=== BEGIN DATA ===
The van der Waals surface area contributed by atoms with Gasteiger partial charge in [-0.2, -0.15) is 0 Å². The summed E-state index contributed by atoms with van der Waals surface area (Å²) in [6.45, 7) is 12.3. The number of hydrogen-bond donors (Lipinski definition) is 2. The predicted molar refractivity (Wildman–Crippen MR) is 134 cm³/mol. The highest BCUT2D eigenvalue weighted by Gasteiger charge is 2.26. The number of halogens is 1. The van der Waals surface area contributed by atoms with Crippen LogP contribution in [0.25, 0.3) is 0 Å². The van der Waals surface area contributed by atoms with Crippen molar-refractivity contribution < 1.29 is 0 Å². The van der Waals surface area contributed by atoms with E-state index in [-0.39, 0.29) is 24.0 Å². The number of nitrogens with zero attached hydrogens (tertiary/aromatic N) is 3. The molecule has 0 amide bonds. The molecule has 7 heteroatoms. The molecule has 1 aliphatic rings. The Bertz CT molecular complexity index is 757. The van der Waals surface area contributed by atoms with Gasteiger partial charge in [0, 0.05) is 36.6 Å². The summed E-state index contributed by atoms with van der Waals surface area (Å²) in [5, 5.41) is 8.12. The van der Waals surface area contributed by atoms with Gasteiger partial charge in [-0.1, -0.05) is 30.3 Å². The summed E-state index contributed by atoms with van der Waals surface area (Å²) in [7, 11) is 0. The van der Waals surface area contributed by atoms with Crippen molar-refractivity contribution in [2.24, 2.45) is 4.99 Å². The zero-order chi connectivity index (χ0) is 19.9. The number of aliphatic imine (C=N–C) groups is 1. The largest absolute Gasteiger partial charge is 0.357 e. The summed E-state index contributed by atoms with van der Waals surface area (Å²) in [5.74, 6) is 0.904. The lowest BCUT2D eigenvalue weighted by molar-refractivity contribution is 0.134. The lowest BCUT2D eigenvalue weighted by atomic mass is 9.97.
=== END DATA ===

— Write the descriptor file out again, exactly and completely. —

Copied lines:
The van der Waals surface area contributed by atoms with Gasteiger partial charge in [-0.2, -0.15) is 0 Å². The summed E-state index contributed by atoms with van der Waals surface area (Å²) in [6.45, 7) is 12.3. The number of hydrogen-bond donors (Lipinski definition) is 2. The predicted molar refractivity (Wildman–Crippen MR) is 134 cm³/mol. The highest BCUT2D eigenvalue weighted by Gasteiger charge is 2.26. The number of halogens is 1. The van der Waals surface area contributed by atoms with Crippen LogP contribution in [0.25, 0.3) is 0 Å². The van der Waals surface area contributed by atoms with Crippen molar-refractivity contribution < 1.29 is 0 Å². The van der Waals surface area contributed by atoms with E-state index in [-0.39, 0.29) is 24.0 Å². The number of nitrogens with zero attached hydrogens (tertiary/aromatic N) is 3. The molecule has 0 amide bonds. The molecule has 7 heteroatoms. The molecule has 1 aliphatic rings. The Bertz CT molecular complexity index is 757. The van der Waals surface area contributed by atoms with Gasteiger partial charge in [0, 0.05) is 36.6 Å². The summed E-state index contributed by atoms with van der Waals surface area (Å²) in [5, 5.41) is 8.12. The van der Waals surface area contributed by atoms with Gasteiger partial charge in [-0.1, -0.05) is 30.3 Å². The summed E-state index contributed by atoms with van der Waals surface area (Å²) in [7, 11) is 0. The van der Waals surface area contributed by atoms with Crippen molar-refractivity contribution in [2.24, 2.45) is 4.99 Å². The zero-order chi connectivity index (χ0) is 19.9. The number of aliphatic imine (C=N–C) groups is 1. The largest absolute Gasteiger partial charge is 0.357 e. The summed E-state index contributed by atoms with van der Waals surface area (Å²) in [5.74, 6) is 0.904. The lowest BCUT2D eigenvalue weighted by molar-refractivity contribution is 0.134. The lowest BCUT2D eigenvalue weighted by atomic mass is 9.97.